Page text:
A combination of the two means more soldiers are surviving what would have been fatal injuries.

Back at the exercise, Graham Sunderland takes a break from his virtual operating theatre and reflects on the role-playing scenario he's just completed; a patient with massive chest wounds who ultimately couldn't be saved.

Sunderland's day job as a consultant colorectal surgeon at Glasgow's Southern General hospital is far removed from the 24/7 ER demands of the desert.

A medical veteran of the second Iraq war, he's aware this deployment will be challenging.

"Iraq was an entirely different theatre," he said.

"In comparison with wandering off into the desert with a shovel and some toilet-roll, this will be a lot more civilised.

"In medical terms then it was a more constrained endeavour.

"It began with minor injuries and appendicitis, but then I was with the close support squadron and that depended on the tactical situation at the time.

"Let's just say it was steady."

'Violent action'

But members of 205 Field Hospital have a dichotomous existence. As the unit's motto - For Care and Duty - implies, they straddle two roles.

Does he see himself as a medic first or a soldier?

"Always a medic. There's no question. But we have to have a medical military matrix.

"We have to have certain training in medical terms to perform at the level we have to in a field hospital - we also have to be militarily competent."

But even for a surgeon war brings its emotional challenges.

"Some of the things we see are children, injured children," he said. "A child dying is something you are not confronted with at all.

"I'm not that comfortable with anyone dying, but for some reason it's much more so (emotional) if it's a child."

War also brings its own ethical dilemmas.

One of the most intriguing elements of battlefield care for an outsider like me is the assertion that enemy combatants are treated as well as our own.

If an injured member of the Taliban is brought to Bastion alongside a British soldier he will be treated first if his wounds require it.

Graham Sunderland is matter of fact. "Medical training helps us with that.

fake wound
The team train using detailed prosthetic make up of wounds

"All the way through medical training we're taught to treat people on medical priority, so that makes it much easier.

"We occasionally see people in hospitals here in Scotland who might be under arrest for some violent action and we still have to treat them in the same way."

Speakers around the walls of the cavernous warehouse burst into life again.

The sound of helicopter rotor blades heralds the arrival of more patients. The teams brace themselves.

This training exercise, the last major scenario before deployment, is no picnic.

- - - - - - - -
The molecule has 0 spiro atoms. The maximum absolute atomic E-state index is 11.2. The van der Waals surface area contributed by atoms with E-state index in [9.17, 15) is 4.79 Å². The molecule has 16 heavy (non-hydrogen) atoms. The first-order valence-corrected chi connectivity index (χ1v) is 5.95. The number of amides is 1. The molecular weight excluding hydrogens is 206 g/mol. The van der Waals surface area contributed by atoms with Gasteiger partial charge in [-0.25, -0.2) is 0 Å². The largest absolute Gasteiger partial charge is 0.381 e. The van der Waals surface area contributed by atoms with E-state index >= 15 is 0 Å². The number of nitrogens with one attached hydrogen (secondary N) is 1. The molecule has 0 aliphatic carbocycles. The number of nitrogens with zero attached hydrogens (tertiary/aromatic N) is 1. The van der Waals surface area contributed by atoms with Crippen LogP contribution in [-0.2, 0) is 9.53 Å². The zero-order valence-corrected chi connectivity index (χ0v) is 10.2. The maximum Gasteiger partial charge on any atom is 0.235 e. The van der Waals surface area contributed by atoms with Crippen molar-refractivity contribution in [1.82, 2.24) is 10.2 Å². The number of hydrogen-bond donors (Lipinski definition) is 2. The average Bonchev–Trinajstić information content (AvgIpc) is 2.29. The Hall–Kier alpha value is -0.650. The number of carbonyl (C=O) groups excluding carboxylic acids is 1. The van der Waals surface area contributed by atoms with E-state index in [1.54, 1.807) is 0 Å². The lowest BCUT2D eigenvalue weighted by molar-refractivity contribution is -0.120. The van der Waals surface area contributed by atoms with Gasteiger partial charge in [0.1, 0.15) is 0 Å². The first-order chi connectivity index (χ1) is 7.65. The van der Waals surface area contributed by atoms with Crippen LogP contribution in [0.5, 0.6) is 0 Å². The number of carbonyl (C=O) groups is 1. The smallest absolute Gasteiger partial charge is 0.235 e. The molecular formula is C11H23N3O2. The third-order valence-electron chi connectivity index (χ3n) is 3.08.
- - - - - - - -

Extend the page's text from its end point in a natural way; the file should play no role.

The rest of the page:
It takes place in real-time over 48-hours. The emergency department is reaching saturation point as more victims are stretchered in.

Their wounds are realistic. No spurting joke shop blood here; the bullet wounds, burns and explosion injuries are the result of detailed prosthetic make up.

Often real amputees are involved. I didn't get the chance to ask if they were ex-military, but if they were I was left wondering about the psychological impact of taking part in such an exercise.

Capt Margot McCrone takes a breather from her tasks as a theatre nurse.

The demands of the last 24 hours are a world away from the sterile precision of her full-time job as a team leader in orthopaedic surgery at the Golden Jubilee Hospital in Clydebank.

There, surgery is elective and considered. Not the split-second relentlessness of what lies ahead. Afghanistan will be her first deployment.

"I'm apprehensive; it's not something I've done before," she reveals.

"I'm out of my comfort zone but I think I'll very quickly settle into the routine.

"The experience will add vastly to my clinical skills and it'll enhance my ability to think fast and work with a small team."

Despite the fact Camp Bastion isn't on the front line, Margot's friends and family have their concerns.

She said her final goodbye to her parents to report for duty just after New Year.

"They're worried," she admits, "but they don't have the Army experience.

"My mum wouldn't actually talk about it for a while but now she does. As parents do, they worry.

"I consider it a privilege that I'm going to be able to do my job for these guys. They're out on the front line."

You can follow Jackie Bird as she reports on 205 Field Hospital in Afghanistan next week on Reporting Scotland. There will also be a special programme, "For Care and Duty", on Wednesday 3 February at 2130 GMT on BBC One Scotland.